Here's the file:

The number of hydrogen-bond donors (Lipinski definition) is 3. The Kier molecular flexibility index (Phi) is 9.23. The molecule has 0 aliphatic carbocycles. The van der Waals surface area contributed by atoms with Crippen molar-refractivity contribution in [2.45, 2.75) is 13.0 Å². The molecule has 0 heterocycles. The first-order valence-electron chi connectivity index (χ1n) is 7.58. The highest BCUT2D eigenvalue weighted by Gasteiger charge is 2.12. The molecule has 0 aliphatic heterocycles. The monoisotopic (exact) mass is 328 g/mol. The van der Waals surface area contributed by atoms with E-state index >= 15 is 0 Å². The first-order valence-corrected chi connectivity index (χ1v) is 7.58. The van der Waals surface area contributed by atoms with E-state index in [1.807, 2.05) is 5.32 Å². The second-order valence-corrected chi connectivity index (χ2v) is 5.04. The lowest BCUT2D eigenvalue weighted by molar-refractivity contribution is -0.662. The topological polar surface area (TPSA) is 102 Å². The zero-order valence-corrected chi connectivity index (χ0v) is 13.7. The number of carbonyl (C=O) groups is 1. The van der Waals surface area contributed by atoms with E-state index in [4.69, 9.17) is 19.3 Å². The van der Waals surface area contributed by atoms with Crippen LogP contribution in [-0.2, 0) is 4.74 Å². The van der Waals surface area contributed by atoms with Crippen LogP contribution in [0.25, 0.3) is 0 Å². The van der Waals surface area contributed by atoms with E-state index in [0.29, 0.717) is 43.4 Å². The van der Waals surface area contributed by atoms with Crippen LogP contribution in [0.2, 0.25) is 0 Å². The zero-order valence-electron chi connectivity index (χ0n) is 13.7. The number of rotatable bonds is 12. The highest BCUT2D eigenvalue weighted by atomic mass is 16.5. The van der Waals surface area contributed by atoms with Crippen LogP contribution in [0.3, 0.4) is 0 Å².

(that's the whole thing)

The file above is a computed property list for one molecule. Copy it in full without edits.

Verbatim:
The number of hydrogen-bond donors (Lipinski definition) is 3. The Kier molecular flexibility index (Phi) is 9.23. The molecule has 0 aliphatic carbocycles. The van der Waals surface area contributed by atoms with Crippen molar-refractivity contribution in [2.45, 2.75) is 13.0 Å². The molecule has 0 heterocycles. The first-order valence-electron chi connectivity index (χ1n) is 7.58. The highest BCUT2D eigenvalue weighted by Gasteiger charge is 2.12. The molecule has 0 aliphatic heterocycles. The monoisotopic (exact) mass is 328 g/mol. The van der Waals surface area contributed by atoms with E-state index >= 15 is 0 Å². The first-order valence-corrected chi connectivity index (χ1v) is 7.58. The van der Waals surface area contributed by atoms with E-state index in [1.807, 2.05) is 5.32 Å². The second-order valence-corrected chi connectivity index (χ2v) is 5.04. The lowest BCUT2D eigenvalue weighted by molar-refractivity contribution is -0.662. The topological polar surface area (TPSA) is 102 Å². The zero-order valence-corrected chi connectivity index (χ0v) is 13.7. The number of carbonyl (C=O) groups is 1. The van der Waals surface area contributed by atoms with E-state index in [4.69, 9.17) is 19.3 Å². The van der Waals surface area contributed by atoms with Crippen LogP contribution in [-0.2, 0) is 4.74 Å². The van der Waals surface area contributed by atoms with Crippen LogP contribution in [0.25, 0.3) is 0 Å². The van der Waals surface area contributed by atoms with E-state index in [0.29, 0.717) is 43.4 Å². The van der Waals surface area contributed by atoms with Crippen LogP contribution in [0.2, 0.25) is 0 Å². The zero-order valence-electron chi connectivity index (χ0n) is 13.7. The number of rotatable bonds is 12. The highest BCUT2D eigenvalue weighted by atomic mass is 16.5. The van der Waals surface area contributed by atoms with Crippen LogP contribution in [0.3, 0.4) is 0 Å².